As we write this post, the NIFTY provided over 30% returns in the last three months. So, should your investments have done the same?
All of us have a different combination — we have investments in equity, fixed income, real estate, other businesses etc. While real estate prices are down in the last three months, fixed income was up thanks to government intervention. Each asset class needs a different comparison metric.
A comparison metric depends on the defined criteria. For instance, you could compare against:
Investors in the same location
Investors with careers in the same industry
Investors with the same income and expense
All investors in the same asset class
In general, a comparison metric should be representative of the collective performance of investors in the asset class. For instance, you could compare real estate returns against the returns made by all real estate investors in the same location.
With public equity, we compare against investors with the same basket of stocks.
Let’s start with the smallest basket — say one stock, TCS. The total return in TCS is the combined return of all investors in TCS. Now, let’s choose two stocks — TCS and Reliance. The combined return of all investors in TCS and Reliance is the return of each stock added in proportion to the weights of total investor money in each stock (market value). Now, we define another price where we combine individual stock prices in proportion to the total market value of these stocks — we call these indices. You can choose entire universe of large, mid and small-cap stocks and you would get the NIFTY 500index.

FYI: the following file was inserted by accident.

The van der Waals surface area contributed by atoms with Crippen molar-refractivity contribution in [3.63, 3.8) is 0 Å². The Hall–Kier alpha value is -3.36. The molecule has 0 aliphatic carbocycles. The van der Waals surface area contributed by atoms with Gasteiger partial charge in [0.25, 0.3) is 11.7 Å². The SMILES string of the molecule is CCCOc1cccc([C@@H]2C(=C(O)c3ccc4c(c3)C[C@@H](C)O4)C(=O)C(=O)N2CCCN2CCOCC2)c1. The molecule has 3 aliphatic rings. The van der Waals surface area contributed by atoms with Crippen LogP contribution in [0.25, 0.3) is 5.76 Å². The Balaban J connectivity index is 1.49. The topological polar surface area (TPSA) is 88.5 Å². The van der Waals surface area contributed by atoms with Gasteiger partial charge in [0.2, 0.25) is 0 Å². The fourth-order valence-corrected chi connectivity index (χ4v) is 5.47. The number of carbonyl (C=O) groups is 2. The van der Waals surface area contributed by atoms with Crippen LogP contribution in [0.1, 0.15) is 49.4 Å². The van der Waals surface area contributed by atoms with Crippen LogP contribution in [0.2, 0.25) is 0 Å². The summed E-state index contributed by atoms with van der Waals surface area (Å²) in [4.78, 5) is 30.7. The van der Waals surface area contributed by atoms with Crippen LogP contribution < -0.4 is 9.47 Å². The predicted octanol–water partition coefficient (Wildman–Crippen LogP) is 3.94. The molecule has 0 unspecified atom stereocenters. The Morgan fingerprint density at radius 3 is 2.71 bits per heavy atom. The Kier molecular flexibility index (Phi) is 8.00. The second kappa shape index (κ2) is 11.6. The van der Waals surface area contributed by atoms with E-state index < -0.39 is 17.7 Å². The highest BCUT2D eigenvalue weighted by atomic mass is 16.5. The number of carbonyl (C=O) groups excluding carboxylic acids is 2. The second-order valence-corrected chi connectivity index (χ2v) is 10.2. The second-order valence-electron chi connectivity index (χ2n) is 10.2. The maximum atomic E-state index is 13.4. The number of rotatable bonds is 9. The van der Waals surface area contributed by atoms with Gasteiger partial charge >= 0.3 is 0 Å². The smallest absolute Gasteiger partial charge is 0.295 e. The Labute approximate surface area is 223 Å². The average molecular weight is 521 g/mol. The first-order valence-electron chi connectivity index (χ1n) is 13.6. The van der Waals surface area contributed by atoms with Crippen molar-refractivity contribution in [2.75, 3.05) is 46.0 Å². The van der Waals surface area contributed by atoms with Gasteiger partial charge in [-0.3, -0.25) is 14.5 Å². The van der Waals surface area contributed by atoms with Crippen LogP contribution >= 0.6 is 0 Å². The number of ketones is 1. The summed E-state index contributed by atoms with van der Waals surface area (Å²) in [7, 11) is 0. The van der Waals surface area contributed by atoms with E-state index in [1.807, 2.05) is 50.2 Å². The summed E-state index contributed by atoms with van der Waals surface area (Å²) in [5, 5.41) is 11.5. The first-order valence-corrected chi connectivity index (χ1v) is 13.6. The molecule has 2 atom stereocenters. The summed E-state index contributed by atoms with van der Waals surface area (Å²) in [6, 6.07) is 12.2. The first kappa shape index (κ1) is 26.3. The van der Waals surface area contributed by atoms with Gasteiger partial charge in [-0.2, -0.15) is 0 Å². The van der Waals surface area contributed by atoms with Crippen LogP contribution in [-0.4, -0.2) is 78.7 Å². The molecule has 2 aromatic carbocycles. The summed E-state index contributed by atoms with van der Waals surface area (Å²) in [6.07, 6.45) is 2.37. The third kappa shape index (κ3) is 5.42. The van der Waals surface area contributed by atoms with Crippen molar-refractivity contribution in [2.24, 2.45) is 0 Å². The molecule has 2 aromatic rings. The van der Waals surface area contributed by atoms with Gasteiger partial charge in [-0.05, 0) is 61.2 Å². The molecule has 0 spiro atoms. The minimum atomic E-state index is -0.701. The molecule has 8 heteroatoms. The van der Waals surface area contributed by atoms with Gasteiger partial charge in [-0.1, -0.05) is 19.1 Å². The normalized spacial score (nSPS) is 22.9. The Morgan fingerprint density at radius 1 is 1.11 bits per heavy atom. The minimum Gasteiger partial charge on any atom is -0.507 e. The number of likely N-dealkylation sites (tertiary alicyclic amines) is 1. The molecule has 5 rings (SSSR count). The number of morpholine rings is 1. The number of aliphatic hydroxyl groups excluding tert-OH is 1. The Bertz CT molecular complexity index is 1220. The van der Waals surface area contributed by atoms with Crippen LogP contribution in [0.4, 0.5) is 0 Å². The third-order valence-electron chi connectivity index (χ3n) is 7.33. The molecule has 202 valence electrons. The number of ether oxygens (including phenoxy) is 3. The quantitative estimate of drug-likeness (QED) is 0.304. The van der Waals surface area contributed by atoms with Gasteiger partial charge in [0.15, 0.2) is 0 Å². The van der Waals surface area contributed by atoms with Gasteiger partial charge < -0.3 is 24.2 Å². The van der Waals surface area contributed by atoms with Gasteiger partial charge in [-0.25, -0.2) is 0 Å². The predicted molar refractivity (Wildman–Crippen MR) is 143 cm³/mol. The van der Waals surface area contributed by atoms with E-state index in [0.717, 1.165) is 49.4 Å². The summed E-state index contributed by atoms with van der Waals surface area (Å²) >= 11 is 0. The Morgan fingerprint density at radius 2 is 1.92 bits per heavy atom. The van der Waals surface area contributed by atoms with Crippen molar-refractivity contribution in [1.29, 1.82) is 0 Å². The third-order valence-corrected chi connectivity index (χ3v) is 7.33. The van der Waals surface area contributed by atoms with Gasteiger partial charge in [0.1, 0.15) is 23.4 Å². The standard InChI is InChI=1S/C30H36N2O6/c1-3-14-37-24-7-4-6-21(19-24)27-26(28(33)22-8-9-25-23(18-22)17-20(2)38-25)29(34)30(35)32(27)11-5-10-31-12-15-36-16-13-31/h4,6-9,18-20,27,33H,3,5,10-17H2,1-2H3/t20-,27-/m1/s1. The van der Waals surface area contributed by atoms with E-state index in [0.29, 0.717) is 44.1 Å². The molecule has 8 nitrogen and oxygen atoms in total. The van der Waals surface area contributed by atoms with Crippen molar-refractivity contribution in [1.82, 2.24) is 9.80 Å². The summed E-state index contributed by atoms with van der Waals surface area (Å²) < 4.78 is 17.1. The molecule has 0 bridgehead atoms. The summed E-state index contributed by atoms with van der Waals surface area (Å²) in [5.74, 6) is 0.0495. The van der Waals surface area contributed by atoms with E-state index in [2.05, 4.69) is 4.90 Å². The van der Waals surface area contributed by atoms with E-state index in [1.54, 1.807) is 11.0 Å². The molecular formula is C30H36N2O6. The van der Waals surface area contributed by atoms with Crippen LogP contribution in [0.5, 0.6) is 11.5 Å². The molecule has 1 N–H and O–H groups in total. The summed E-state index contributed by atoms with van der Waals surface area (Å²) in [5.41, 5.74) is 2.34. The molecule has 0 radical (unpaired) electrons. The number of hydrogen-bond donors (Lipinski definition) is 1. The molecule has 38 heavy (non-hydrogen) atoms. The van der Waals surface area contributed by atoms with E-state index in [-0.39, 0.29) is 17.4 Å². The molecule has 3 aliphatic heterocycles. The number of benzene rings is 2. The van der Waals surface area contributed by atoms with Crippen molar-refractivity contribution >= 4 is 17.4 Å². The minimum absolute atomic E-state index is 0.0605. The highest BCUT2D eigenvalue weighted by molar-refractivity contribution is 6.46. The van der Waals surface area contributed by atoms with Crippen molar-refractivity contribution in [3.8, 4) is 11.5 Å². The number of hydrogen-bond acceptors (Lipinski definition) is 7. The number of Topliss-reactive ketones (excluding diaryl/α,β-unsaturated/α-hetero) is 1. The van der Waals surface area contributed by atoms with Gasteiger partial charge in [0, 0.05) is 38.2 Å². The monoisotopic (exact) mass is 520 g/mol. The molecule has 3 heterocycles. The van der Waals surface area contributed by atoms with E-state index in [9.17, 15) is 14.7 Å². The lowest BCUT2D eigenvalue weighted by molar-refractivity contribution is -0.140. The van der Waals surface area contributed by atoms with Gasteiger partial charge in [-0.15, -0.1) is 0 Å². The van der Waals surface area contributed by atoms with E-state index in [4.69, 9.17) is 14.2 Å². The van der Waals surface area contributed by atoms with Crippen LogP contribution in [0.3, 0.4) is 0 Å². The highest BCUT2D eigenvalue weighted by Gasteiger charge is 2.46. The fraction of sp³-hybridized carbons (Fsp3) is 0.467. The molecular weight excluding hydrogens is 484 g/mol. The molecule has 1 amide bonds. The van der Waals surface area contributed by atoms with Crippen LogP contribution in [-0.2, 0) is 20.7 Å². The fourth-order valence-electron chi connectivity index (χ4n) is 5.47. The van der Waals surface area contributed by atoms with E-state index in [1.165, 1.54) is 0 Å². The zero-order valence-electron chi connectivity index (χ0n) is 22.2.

Returns from the index represent the combined returns of all investors across all stocks of the index.
So, if you want to compare against all investors across all types of stocks, you can choose the NIFTY 500 as your comparison metric.
Several of us choose only specific categories of stocks, based on size. For instance, at THRIVE, we stick to large and mid-cap allocations. So, one of our comparisons is against the NIFTY LargeMidcap 250 index (this combines all the large and midcap stocks). You can go further down and select defined baskets that make up different indices — NIFTY 50, Nifty Next 50, NIFTY Midcap 150.
Can you invest in an index? Yes, but only in public equity through index funds and index ETFs. They invest in a combination of companies in the same weights as the index.
When you can invest in a comparison metric (index), it becomes a benchmark. You can get the combined return of all investors together, by investing in the benchmark index.
Going back to the main question — the NIFTY provided over 30% returns in the last three months. So, should your investments have done the same?
Yes, if you had three things:
Only stocks in your portfolio
Only stocks in the NIFTY 50 index
All stocks in the same weights as the NIFTY index
or, if you only had the benchmark index — a NIFTY Index Fund.
Unlike equity, most other asset classes have only comparable metrics — not indices or benchmarks. For example, we use inflation to compare fixed-income investments. But, how do you compare overall return?